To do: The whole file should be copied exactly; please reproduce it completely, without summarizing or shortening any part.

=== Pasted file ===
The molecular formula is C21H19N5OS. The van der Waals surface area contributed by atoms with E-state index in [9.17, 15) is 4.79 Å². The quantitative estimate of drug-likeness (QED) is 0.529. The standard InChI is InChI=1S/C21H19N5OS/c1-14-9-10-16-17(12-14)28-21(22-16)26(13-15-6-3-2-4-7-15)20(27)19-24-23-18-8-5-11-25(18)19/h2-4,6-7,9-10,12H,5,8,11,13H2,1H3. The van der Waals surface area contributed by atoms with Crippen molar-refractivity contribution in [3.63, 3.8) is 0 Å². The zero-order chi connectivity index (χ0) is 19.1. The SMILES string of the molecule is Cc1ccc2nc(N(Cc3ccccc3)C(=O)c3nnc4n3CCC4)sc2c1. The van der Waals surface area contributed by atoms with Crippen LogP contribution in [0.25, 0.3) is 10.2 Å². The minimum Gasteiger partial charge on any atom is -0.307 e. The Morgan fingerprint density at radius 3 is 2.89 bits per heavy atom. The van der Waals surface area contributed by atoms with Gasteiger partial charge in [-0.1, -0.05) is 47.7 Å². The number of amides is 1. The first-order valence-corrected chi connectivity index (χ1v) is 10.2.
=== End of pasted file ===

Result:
The molecular formula is C21H19N5OS. The van der Waals surface area contributed by atoms with E-state index in [9.17, 15) is 4.79 Å². The quantitative estimate of drug-likeness (QED) is 0.529. The standard InChI is InChI=1S/C21H19N5OS/c1-14-9-10-16-17(12-14)28-21(22-16)26(13-15-6-3-2-4-7-15)20(27)19-24-23-18-8-5-11-25(18)19/h2-4,6-7,9-10,12H,5,8,11,13H2,1H3. The van der Waals surface area contributed by atoms with Crippen molar-refractivity contribution in [3.63, 3.8) is 0 Å². The zero-order chi connectivity index (χ0) is 19.1. The SMILES string of the molecule is Cc1ccc2nc(N(Cc3ccccc3)C(=O)c3nnc4n3CCC4)sc2c1. The van der Waals surface area contributed by atoms with Crippen LogP contribution in [0.25, 0.3) is 10.2 Å². The minimum Gasteiger partial charge on any atom is -0.307 e. The Morgan fingerprint density at radius 3 is 2.89 bits per heavy atom. The van der Waals surface area contributed by atoms with Gasteiger partial charge in [-0.1, -0.05) is 47.7 Å². The number of amides is 1. The first-order valence-corrected chi connectivity index (χ1v) is 10.2.